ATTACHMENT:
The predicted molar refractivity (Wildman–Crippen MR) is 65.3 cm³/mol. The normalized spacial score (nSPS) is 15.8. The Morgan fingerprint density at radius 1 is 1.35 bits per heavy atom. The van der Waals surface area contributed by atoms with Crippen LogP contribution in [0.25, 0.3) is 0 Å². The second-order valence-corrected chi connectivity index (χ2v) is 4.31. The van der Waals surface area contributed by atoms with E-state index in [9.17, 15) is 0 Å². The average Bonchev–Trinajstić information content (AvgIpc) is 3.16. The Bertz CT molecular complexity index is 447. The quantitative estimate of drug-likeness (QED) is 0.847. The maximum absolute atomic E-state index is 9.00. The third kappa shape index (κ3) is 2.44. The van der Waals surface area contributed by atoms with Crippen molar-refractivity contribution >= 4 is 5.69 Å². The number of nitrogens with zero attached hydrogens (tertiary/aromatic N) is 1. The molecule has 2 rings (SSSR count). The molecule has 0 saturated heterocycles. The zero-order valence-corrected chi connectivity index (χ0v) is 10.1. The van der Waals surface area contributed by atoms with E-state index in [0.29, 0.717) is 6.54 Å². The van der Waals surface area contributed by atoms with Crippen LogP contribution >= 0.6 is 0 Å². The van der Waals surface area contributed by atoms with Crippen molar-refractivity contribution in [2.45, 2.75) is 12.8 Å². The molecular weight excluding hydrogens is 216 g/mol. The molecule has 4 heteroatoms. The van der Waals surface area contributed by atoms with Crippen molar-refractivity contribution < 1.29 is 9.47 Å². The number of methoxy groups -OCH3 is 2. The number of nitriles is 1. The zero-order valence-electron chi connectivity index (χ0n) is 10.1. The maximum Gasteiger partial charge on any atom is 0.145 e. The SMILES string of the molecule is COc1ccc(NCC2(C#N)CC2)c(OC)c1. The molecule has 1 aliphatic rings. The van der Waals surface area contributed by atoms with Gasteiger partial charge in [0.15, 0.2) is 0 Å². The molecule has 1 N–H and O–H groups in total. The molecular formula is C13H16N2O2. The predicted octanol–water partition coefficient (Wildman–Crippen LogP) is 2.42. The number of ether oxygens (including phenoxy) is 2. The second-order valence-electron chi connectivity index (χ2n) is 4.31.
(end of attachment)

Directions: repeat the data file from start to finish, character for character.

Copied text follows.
The predicted molar refractivity (Wildman–Crippen MR) is 65.3 cm³/mol. The normalized spacial score (nSPS) is 15.8. The Morgan fingerprint density at radius 1 is 1.35 bits per heavy atom. The van der Waals surface area contributed by atoms with Crippen LogP contribution in [0.25, 0.3) is 0 Å². The second-order valence-corrected chi connectivity index (χ2v) is 4.31. The van der Waals surface area contributed by atoms with E-state index in [9.17, 15) is 0 Å². The average Bonchev–Trinajstić information content (AvgIpc) is 3.16. The Bertz CT molecular complexity index is 447. The quantitative estimate of drug-likeness (QED) is 0.847. The maximum absolute atomic E-state index is 9.00. The third kappa shape index (κ3) is 2.44. The van der Waals surface area contributed by atoms with Crippen molar-refractivity contribution >= 4 is 5.69 Å². The number of nitrogens with zero attached hydrogens (tertiary/aromatic N) is 1. The molecule has 2 rings (SSSR count). The molecule has 0 saturated heterocycles. The zero-order valence-corrected chi connectivity index (χ0v) is 10.1. The van der Waals surface area contributed by atoms with E-state index in [0.29, 0.717) is 6.54 Å². The van der Waals surface area contributed by atoms with Crippen LogP contribution >= 0.6 is 0 Å². The van der Waals surface area contributed by atoms with Crippen molar-refractivity contribution in [2.45, 2.75) is 12.8 Å². The molecular weight excluding hydrogens is 216 g/mol. The molecule has 4 heteroatoms. The van der Waals surface area contributed by atoms with Crippen molar-refractivity contribution < 1.29 is 9.47 Å². The number of methoxy groups -OCH3 is 2. The number of nitriles is 1. The zero-order valence-electron chi connectivity index (χ0n) is 10.1. The maximum Gasteiger partial charge on any atom is 0.145 e. The SMILES string of the molecule is COc1ccc(NCC2(C#N)CC2)c(OC)c1. The molecule has 1 aliphatic rings. The van der Waals surface area contributed by atoms with Gasteiger partial charge in [0.15, 0.2) is 0 Å². The molecule has 1 N–H and O–H groups in total. The molecular formula is C13H16N2O2. The predicted octanol–water partition coefficient (Wildman–Crippen LogP) is 2.42. The number of ether oxygens (including phenoxy) is 2. The second-order valence-electron chi connectivity index (χ2n) is 4.31.